Finally have a story for this thread! (At least, I think it's my first).
I'm a grad student, so my "coworkers" are mostly grad students. Virtually all of the students in my college, engineering, are funded through a teaching assistant (TA) or research assistant (RA) position. As RAs, we get paid around $26k and have our tuition waived. This money comes out of a professor's research funds. TAs get paid somewhat less than that and also have our tuition waived, with that money coming out of the department's funds.
All professors here do their best to find funding for the students in their labs (they're hired as RAs). If a professor who is low on funding is approached by a student who wants him/her as a advisor, such a professor would simply say they don't have funding available and would instruct the student to find a different advisor. However, occasionally a professor has trouble finding funding for students after they've been hired (professors are not required to have 5 years of funding for a student on hand when they hire one).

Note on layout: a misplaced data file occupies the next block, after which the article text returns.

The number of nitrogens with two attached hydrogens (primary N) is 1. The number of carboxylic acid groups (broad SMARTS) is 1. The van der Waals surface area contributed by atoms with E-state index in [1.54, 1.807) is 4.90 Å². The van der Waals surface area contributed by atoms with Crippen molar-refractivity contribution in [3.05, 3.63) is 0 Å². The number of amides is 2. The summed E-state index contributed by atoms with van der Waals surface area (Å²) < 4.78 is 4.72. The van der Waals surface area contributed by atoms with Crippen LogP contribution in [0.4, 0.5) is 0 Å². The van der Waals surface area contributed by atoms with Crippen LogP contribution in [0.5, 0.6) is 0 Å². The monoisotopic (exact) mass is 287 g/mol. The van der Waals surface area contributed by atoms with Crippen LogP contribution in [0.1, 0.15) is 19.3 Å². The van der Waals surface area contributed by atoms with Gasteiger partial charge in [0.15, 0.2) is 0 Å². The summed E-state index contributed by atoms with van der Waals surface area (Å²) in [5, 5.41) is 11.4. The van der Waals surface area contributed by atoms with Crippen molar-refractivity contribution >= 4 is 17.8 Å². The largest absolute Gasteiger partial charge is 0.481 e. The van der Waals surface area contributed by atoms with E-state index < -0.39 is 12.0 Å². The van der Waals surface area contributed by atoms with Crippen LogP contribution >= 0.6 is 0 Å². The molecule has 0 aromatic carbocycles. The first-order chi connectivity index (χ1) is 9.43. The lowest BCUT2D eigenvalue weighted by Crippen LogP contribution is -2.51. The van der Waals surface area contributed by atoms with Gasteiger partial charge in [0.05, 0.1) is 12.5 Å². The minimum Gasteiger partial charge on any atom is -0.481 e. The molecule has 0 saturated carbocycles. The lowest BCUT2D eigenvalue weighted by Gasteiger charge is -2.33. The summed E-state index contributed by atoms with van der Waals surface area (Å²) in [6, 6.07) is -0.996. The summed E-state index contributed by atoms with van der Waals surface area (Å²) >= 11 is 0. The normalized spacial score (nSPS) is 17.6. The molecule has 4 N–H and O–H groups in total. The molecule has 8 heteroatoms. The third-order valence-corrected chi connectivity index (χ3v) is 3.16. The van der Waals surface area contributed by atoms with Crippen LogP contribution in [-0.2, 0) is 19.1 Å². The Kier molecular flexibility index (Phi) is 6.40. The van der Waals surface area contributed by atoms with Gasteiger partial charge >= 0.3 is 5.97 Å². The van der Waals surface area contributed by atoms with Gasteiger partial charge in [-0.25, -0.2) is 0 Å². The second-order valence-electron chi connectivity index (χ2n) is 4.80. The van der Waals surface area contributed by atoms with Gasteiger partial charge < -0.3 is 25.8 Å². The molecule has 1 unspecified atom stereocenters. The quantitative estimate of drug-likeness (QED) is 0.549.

One of my friends, unfortunately, is in that position. Her advisor wasn't able to find funding for her this semester. It happens sometimes. But here's the antimustachian part: her advisor recommended she not find a TA position, because it would slow her down from graduating, and instead just take out student loans.
Yeah. Take out student loans when a perfectly viable job is available (and my friend did disregard her advisor's advice and found a TA position). But remember, without a TA or RA position, my friend would not only have to pay for living expenses but also tuition, which is $14k a semester. Granted, TAing takes about 10-15 hours a week (though some classes will require closer to 20), so yes, it does slow her down from graduating. But seriously?
A cynic would say that the professor is being selfish. Before this incident, my friend told me several times her prof is trying to transition to an administrator role and wants to graduate her students as soon as possible.